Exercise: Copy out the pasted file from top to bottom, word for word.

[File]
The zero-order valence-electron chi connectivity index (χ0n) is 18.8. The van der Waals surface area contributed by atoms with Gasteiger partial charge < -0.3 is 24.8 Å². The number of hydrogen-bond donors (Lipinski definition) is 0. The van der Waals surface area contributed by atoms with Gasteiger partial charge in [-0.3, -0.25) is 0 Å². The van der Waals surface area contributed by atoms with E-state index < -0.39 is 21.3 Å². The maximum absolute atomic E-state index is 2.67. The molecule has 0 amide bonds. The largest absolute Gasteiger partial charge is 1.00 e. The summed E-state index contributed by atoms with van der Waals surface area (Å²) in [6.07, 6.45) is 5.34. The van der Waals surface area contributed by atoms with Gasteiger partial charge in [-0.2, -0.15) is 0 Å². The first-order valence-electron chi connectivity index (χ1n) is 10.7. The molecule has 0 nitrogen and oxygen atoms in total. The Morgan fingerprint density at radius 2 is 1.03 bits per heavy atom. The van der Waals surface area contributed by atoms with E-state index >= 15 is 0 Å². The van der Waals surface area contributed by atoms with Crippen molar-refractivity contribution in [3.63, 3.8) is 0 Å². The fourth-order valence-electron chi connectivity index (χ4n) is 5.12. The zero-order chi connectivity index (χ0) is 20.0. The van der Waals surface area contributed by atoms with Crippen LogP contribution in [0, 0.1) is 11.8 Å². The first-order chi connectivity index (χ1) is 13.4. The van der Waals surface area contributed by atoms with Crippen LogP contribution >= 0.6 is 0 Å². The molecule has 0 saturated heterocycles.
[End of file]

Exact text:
The zero-order valence-electron chi connectivity index (χ0n) is 18.8. The van der Waals surface area contributed by atoms with Gasteiger partial charge < -0.3 is 24.8 Å². The number of hydrogen-bond donors (Lipinski definition) is 0. The van der Waals surface area contributed by atoms with Gasteiger partial charge in [-0.3, -0.25) is 0 Å². The van der Waals surface area contributed by atoms with E-state index < -0.39 is 21.3 Å². The maximum absolute atomic E-state index is 2.67. The molecule has 0 amide bonds. The largest absolute Gasteiger partial charge is 1.00 e. The summed E-state index contributed by atoms with van der Waals surface area (Å²) in [6.07, 6.45) is 5.34. The van der Waals surface area contributed by atoms with Gasteiger partial charge in [-0.2, -0.15) is 0 Å². The first-order valence-electron chi connectivity index (χ1n) is 10.7. The molecule has 0 nitrogen and oxygen atoms in total. The Morgan fingerprint density at radius 2 is 1.03 bits per heavy atom. The van der Waals surface area contributed by atoms with E-state index >= 15 is 0 Å². The van der Waals surface area contributed by atoms with Crippen molar-refractivity contribution in [3.63, 3.8) is 0 Å². The fourth-order valence-electron chi connectivity index (χ4n) is 5.12. The zero-order chi connectivity index (χ0) is 20.0. The van der Waals surface area contributed by atoms with Crippen LogP contribution in [0, 0.1) is 11.8 Å². The first-order chi connectivity index (χ1) is 13.4. The van der Waals surface area contributed by atoms with Crippen LogP contribution >= 0.6 is 0 Å². The molecule has 0 saturated heterocycles.